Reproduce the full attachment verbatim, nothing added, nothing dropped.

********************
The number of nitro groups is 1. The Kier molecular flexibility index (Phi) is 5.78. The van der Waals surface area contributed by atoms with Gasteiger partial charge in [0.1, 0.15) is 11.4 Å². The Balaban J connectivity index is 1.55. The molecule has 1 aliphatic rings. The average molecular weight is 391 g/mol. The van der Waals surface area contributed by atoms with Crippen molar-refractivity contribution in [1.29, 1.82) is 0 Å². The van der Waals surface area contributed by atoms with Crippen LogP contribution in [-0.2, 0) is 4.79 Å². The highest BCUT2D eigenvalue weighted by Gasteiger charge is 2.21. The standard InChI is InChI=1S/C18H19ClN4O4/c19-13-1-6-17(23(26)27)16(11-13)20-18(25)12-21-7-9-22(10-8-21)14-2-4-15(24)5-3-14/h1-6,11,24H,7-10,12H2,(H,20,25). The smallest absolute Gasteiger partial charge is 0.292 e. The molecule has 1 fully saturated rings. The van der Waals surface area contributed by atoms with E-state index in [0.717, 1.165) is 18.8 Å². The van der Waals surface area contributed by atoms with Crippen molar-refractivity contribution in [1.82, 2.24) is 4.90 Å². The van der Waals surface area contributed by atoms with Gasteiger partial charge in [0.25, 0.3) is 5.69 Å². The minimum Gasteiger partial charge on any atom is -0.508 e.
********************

The number of nitro groups is 1. The Kier molecular flexibility index (Phi) is 5.78. The van der Waals surface area contributed by atoms with Gasteiger partial charge in [0.1, 0.15) is 11.4 Å². The Balaban J connectivity index is 1.55. The molecule has 1 aliphatic rings. The average molecular weight is 391 g/mol. The van der Waals surface area contributed by atoms with Crippen molar-refractivity contribution in [1.29, 1.82) is 0 Å². The van der Waals surface area contributed by atoms with Crippen LogP contribution in [-0.2, 0) is 4.79 Å². The highest BCUT2D eigenvalue weighted by Gasteiger charge is 2.21. The standard InChI is InChI=1S/C18H19ClN4O4/c19-13-1-6-17(23(26)27)16(11-13)20-18(25)12-21-7-9-22(10-8-21)14-2-4-15(24)5-3-14/h1-6,11,24H,7-10,12H2,(H,20,25). The smallest absolute Gasteiger partial charge is 0.292 e. The molecule has 1 fully saturated rings. The van der Waals surface area contributed by atoms with E-state index in [0.717, 1.165) is 18.8 Å². The van der Waals surface area contributed by atoms with Crippen molar-refractivity contribution in [1.82, 2.24) is 4.90 Å². The van der Waals surface area contributed by atoms with Gasteiger partial charge in [0.25, 0.3) is 5.69 Å². The minimum Gasteiger partial charge on any atom is -0.508 e.